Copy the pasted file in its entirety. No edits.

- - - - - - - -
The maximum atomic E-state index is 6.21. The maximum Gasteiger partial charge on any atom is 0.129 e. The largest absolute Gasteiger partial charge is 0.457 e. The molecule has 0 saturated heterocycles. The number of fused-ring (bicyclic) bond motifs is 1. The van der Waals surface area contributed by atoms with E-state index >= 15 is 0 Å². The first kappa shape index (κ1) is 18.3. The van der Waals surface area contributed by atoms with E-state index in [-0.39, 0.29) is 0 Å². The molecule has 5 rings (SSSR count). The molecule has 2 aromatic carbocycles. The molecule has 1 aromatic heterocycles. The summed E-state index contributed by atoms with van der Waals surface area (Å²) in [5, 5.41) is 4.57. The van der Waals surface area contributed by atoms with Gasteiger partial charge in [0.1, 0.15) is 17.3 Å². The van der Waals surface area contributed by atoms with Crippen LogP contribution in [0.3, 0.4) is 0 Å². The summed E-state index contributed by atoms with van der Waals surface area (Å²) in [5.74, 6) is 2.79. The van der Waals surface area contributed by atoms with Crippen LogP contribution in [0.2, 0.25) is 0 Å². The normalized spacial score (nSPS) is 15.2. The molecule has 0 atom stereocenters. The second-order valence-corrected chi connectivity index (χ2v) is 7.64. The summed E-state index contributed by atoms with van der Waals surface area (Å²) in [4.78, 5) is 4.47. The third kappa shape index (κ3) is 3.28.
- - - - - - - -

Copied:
The maximum atomic E-state index is 6.21. The maximum Gasteiger partial charge on any atom is 0.129 e. The largest absolute Gasteiger partial charge is 0.457 e. The molecule has 0 saturated heterocycles. The number of fused-ring (bicyclic) bond motifs is 1. The van der Waals surface area contributed by atoms with E-state index >= 15 is 0 Å². The first kappa shape index (κ1) is 18.3. The van der Waals surface area contributed by atoms with E-state index in [-0.39, 0.29) is 0 Å². The molecule has 5 rings (SSSR count). The molecule has 2 aromatic carbocycles. The molecule has 1 aromatic heterocycles. The summed E-state index contributed by atoms with van der Waals surface area (Å²) in [5, 5.41) is 4.57. The van der Waals surface area contributed by atoms with Gasteiger partial charge in [0.1, 0.15) is 17.3 Å². The van der Waals surface area contributed by atoms with Crippen LogP contribution in [0.3, 0.4) is 0 Å². The summed E-state index contributed by atoms with van der Waals surface area (Å²) in [5.74, 6) is 2.79. The van der Waals surface area contributed by atoms with Crippen LogP contribution in [0.2, 0.25) is 0 Å². The normalized spacial score (nSPS) is 15.2. The molecule has 0 atom stereocenters. The second-order valence-corrected chi connectivity index (χ2v) is 7.64. The summed E-state index contributed by atoms with van der Waals surface area (Å²) in [4.78, 5) is 4.47. The third kappa shape index (κ3) is 3.28.